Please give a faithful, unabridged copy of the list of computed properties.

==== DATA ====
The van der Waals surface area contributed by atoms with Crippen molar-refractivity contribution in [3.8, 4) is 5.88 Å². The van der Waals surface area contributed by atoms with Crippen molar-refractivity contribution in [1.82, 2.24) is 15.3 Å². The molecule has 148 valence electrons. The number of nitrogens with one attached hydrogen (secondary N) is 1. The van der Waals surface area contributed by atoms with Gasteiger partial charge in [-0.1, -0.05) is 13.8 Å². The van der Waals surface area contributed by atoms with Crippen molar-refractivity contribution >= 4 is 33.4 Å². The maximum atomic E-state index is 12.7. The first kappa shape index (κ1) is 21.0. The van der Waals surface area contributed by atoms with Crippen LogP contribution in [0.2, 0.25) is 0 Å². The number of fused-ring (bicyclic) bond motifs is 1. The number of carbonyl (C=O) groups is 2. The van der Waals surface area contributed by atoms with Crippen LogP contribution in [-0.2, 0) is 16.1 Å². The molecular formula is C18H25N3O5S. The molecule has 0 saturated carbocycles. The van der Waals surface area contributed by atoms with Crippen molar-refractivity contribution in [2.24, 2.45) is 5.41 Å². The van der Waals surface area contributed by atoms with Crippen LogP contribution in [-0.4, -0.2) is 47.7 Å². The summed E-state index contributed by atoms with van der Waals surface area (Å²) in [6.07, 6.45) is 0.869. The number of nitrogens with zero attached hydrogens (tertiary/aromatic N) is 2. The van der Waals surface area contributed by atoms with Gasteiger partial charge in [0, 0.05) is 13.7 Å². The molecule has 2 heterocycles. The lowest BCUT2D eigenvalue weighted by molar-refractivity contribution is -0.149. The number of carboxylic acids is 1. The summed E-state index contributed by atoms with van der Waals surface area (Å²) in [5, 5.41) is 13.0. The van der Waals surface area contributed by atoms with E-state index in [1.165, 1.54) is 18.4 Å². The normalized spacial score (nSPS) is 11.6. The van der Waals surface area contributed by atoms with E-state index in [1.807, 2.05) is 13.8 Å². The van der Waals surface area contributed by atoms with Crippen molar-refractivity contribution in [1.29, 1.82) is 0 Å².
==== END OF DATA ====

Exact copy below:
The van der Waals surface area contributed by atoms with Crippen molar-refractivity contribution in [3.8, 4) is 5.88 Å². The van der Waals surface area contributed by atoms with Crippen molar-refractivity contribution in [1.82, 2.24) is 15.3 Å². The molecule has 148 valence electrons. The number of nitrogens with one attached hydrogen (secondary N) is 1. The van der Waals surface area contributed by atoms with Gasteiger partial charge in [-0.1, -0.05) is 13.8 Å². The van der Waals surface area contributed by atoms with Crippen molar-refractivity contribution >= 4 is 33.4 Å². The maximum atomic E-state index is 12.7. The first kappa shape index (κ1) is 21.0. The van der Waals surface area contributed by atoms with Crippen LogP contribution in [0.2, 0.25) is 0 Å². The number of fused-ring (bicyclic) bond motifs is 1. The number of carbonyl (C=O) groups is 2. The van der Waals surface area contributed by atoms with Crippen LogP contribution in [-0.2, 0) is 16.1 Å². The molecular formula is C18H25N3O5S. The molecule has 0 saturated carbocycles. The van der Waals surface area contributed by atoms with Crippen molar-refractivity contribution in [2.24, 2.45) is 5.41 Å². The van der Waals surface area contributed by atoms with Crippen LogP contribution in [-0.4, -0.2) is 47.7 Å². The summed E-state index contributed by atoms with van der Waals surface area (Å²) in [6.07, 6.45) is 0.869. The number of nitrogens with zero attached hydrogens (tertiary/aromatic N) is 2. The van der Waals surface area contributed by atoms with Gasteiger partial charge in [0, 0.05) is 13.7 Å². The molecule has 2 heterocycles. The lowest BCUT2D eigenvalue weighted by molar-refractivity contribution is -0.149. The number of carboxylic acids is 1. The summed E-state index contributed by atoms with van der Waals surface area (Å²) in [5, 5.41) is 13.0. The van der Waals surface area contributed by atoms with E-state index in [1.165, 1.54) is 18.4 Å². The normalized spacial score (nSPS) is 11.6. The van der Waals surface area contributed by atoms with E-state index in [1.807, 2.05) is 13.8 Å². The van der Waals surface area contributed by atoms with Crippen molar-refractivity contribution in [1.29, 1.82) is 0 Å².